|Semester 1 Credit Value:||20|
This course examines the archaeology of the Roman Empire from Augustus to Justinian. It spans a period that saw high drama and rapid change for many of the peoples of Europe, North Africa, Asia Minor and the Near East. The different and unequal ways that the imperial authorities and local populations adapted to one another are manifested in a plethora of settings, from epic monuments to humble homes, and from rich graves to rubbish pits. This course offers a comprehensive introduction to the landscapes, buildings and artefacts of the Empire, while at the same time revealing the important role of regions far beyond Rome in generating new forms, styles and ideas.
This course covers:
Archaeologies of Empire
Cities of the Roman World
The Archaeology of Emperor Worship
The Armies of Rome
Pottery in the Roman world
Coinage and Trade
Bread and Circuses: theatres, amphitheatres and other centres of spectacle
Private homes? From palaces to paupers huts
Villas, things called villas and farms
Riches from the Earth: How Rome exploited natural resources
Landscapes of the Dead
The Archaeology of cult in the Roman Empire
|Guided Independent Study||Assessment preparation and completion||58||1:00||58:00||40% of guided independent studies|
|Scheduled Learning And Teaching Activities||Lecture||22||2:00||44:00||N/A|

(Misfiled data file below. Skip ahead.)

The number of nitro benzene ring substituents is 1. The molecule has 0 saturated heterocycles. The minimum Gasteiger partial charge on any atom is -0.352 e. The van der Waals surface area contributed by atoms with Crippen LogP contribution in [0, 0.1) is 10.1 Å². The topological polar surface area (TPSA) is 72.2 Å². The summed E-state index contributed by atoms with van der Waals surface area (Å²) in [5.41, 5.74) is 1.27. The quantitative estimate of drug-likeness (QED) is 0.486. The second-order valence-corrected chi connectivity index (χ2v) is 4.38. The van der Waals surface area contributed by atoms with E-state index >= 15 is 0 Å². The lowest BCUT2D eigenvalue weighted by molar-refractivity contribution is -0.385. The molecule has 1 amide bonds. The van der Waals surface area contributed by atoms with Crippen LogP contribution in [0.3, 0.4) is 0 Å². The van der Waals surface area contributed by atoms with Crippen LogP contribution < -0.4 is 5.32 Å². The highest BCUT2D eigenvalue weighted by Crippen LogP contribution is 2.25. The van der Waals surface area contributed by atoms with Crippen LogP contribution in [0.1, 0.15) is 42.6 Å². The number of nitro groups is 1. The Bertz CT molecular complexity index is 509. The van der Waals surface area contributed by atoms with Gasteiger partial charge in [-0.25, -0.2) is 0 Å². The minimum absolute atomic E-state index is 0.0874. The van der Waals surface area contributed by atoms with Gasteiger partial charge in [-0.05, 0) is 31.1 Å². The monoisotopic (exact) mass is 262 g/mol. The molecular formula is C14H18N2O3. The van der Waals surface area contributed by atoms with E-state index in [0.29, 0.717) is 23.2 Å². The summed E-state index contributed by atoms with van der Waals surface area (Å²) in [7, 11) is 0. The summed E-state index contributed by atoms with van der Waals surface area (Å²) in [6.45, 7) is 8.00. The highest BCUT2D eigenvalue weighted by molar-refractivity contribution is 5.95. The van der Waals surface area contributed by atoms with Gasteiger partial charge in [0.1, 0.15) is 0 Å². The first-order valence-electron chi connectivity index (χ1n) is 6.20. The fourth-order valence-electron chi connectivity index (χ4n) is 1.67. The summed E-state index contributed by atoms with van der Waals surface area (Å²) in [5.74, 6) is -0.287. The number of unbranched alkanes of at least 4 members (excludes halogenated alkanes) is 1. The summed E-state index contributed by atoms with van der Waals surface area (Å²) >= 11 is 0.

|Guided Independent Study||Directed research and reading||58||1:00||58:00||40% of guided independent studies|
|Scheduled Learning And Teaching Activities||Practical||2||2:00||4:00||N/A|
|Scheduled Learning And Teaching Activities||Small group teaching||3||1:00||3:00||Seminars|
|Scheduled Learning And Teaching Activities||Fieldwork||1||3:00||3:00||N/A|
|Scheduled Learning And Teaching Activities||Fieldwork||1||2:00||2:00||N/A|
|Guided Independent Study||Independent study||28||1:00||28:00||20% of guided independent studies|
The programme combines lectures, seminars, practical (object handling) sessions and site visits to develop student familiarity with both synthetic analysis and raw material for the study of the Roman Empire. Particular emphasis will be placed on fostering basic finds handling skills.
The format of resits will be determined by the Board of Examiners
|Written Examination||60||1||M||15||In house - Course multiple choice test|
|Prob solv exercises||1||M||15||data handling exercise|
|Prof skill assessmnt||1||M||10||Participation - Contribution to Saturnalia and presentations|
Examination examines conceptual understanding through 2 essays (selected from six questions) and technical knowledge of Roman administrative machinery through short multiple choice section (20 questions). Knowledge outcomes 1, 3 & 4.
Data handling exercise assesses knowledge outcome 2.
ERASMUS students at Newcastle One 2,000 word essay to be handed in by 12.00 p.m. of the Friday of the first week of the assessment period. This will replace all work required of domestic students. It remains the case that, if an ERASMUS student specifically requests that s/he be permitted to do the same assessments as the domestic students, that option remains open to them. No variation of the deadlines will be allowed except on production of medical or equivalent evidence.
Disclaimer: The University will use all reasonable endeavours to deliver modules in accordance with the descriptions set out in this catalogue. Every effort has been made to ensure the accuracy of the information, however, the University reserves the right to introduce changes to the information given including the addition, withdrawal or restructuring of modules if it considers such action to be necessary.